[0026] The control module can transition the plurality of LED arrays between the light emitting condition and the non-light emitting condition, whereby the LED array of the plurality of LED arrays adjacent to the proximal end is in a light emitting condition prior to an LED array toward the distal end. The control module can transition a corresponding one of the plurality of LED arrays to a light emitting condition based upon a command received from an external source.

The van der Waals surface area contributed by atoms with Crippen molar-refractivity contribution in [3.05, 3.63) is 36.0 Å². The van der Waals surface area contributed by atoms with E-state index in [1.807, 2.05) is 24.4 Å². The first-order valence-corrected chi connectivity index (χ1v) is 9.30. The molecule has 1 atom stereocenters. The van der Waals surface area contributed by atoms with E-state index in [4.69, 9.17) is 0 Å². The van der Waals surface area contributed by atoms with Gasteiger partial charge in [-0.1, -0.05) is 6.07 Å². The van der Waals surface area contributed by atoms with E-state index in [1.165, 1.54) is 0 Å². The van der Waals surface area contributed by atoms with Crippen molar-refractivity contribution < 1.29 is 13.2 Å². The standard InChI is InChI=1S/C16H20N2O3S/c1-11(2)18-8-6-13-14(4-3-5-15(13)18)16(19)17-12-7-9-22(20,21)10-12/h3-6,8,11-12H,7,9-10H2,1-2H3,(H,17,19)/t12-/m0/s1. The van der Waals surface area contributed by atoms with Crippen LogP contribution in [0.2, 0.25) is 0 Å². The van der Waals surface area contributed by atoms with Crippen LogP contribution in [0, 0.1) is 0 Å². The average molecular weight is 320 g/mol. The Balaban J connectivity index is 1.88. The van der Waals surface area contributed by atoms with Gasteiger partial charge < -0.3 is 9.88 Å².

[0027] The light stack assembly can further include a plurality of proximity sensors coupled with the control module and arranged along the length of the elongate body. The plurality of proximity sensors can be configured to register an object within a predetermined distance. Each of the plurality of LED arrays can be have a proximity sensor adjacent thereto. The control module can transition the plurality of LED arrays adjacent to any of the plurality of proximity sensors registering an object within the predetermined distance. For example, the plurality of proximity sensors can register an object within the predetermined distance between the proximal end and the middle of the elongate body and the control module can transition, in response, any of the plurality of LED arrays disposed between the proximal end and the middle of the elongate body to a light emitting condition. In another example, the proximity sensors can register an object adjacent to the proximal end of the elongate body and the control module can transition the LED array adjacent to the proximal end from a non-light emitting condition to a light emitting condition.